Howie Smith's annual Concert in Progress, now in its 29th year, tends to defy expectations. Anyone who has attended past shows or seen Smith in other musical settings - from playing with a jazz trio to performing with the Cleveland Orchestra - knows that the thrill and challenge of continually pulling off something new is a major incentive for Smith. This year he'll be reprising and recreating "The Speed of Time," a piece he first performed in 1994, then played again in 2001. He'll be the lone performer onstage, armed with soprano, alto, tenor and baritone saxophones to accompany - and perhaps confront - the prerecorded material coming from a nine-channel surround-sound speaker system.
"It's like a suite, but there's transition material from one [section] right into another," says Smith recently in his Cleveland State University office. He says he'll control the recorded saxophones, electronics, voices and percussion by cuing engineers in the control booth.
"Knowing where each of those sound sources is in the hall and what should be coming from each one" is a challenge the saxophonist says he welcomes. "The sound is moving; it may be shifting, it may be bouncing, it may only be coming from one place," he says, with a twinkle in his eye and a tendency to laugh at the impossible a product of his long, diverse path of musical discovery.
He sees a work like "Time," which contains elements of ritual and performance art, coming as much from his high-school marching-band days as from playing with experimental musicians like John Cage and Anthony Braxton.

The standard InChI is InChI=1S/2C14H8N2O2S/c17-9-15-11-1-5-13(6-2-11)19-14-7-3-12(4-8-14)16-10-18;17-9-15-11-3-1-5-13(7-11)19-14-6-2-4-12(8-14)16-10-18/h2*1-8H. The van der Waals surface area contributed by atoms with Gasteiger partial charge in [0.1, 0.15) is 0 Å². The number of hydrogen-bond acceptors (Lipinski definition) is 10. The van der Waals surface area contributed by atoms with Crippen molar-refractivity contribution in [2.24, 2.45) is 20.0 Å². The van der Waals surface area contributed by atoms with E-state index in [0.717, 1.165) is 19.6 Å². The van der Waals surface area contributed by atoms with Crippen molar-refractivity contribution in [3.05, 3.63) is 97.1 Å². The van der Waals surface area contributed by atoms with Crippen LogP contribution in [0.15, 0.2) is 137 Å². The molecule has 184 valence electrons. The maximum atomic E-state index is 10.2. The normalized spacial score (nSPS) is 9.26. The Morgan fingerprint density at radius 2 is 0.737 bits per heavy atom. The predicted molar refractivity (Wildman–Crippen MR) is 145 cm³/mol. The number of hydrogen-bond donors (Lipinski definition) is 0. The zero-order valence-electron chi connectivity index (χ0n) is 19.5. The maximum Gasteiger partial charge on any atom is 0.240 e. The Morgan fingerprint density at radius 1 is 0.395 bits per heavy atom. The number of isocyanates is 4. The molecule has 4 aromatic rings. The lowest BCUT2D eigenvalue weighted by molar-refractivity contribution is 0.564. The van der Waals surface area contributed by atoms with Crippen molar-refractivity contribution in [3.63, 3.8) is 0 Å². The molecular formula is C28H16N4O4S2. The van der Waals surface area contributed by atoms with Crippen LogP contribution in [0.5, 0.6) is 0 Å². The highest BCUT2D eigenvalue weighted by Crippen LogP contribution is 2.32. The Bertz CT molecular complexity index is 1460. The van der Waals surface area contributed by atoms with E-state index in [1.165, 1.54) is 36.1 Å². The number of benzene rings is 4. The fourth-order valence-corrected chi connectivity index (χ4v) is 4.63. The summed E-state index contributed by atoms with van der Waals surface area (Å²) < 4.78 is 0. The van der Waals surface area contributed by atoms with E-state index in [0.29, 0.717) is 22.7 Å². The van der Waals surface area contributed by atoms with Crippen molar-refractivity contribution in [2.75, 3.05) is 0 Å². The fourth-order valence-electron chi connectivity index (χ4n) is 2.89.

"It's sort of a 65-, 75-minute narrative," he explains. "I hope it's like anybody that's telling a good story. You have increased and resolved tensions. There's a whole bunch of different stories throughout, [and] I have to become all these stories.
"Anytime people go to a concert, there are no two people in the hall who hear the same concert," he continues. "Not only because of preconceptions that they bring to the concert, but they're not sitting in the same place. They're not receiving those sound waves exactly the same as somebody that's sitting a row in front of them or behind them or four seats to the left. So I like to take advantage of that idea and move sound around."
While he denies that reviving the piece after a passage of years is in any way related to its title, "Time," with its recorded-musician/live-musician construct, does in a sense return Smith to the beginnings of the Concert in Progress series. Originally, it was called "Howie Smith vs. Howie Smith," and each year a Roman numeral was added to the poster. But after a few years, Smith was inspired to change the name by the signs that hang on doors outside orchestral halls: "Do Not Enter, Concert in Progress." The sense of danger in the juxtaposed phrases intrigued him, and the name stuck.
"Some of [it] may sound dated," he says about the piece, explaining his reticence to rerecord the sounds he painstakingly laid down on a 24-track machine back in '94. "[But] there's a certain thing about using that old sound that I like. I'm 15 years older, so I've got different ways of looking at some of that stuff."
But while time may provide new and deeper insights, Smith, now in his final year as a full-time professor, understands it doesn't lessen the physical and emotional demands of the piece.
"I have to get myself in shape," he laughs.
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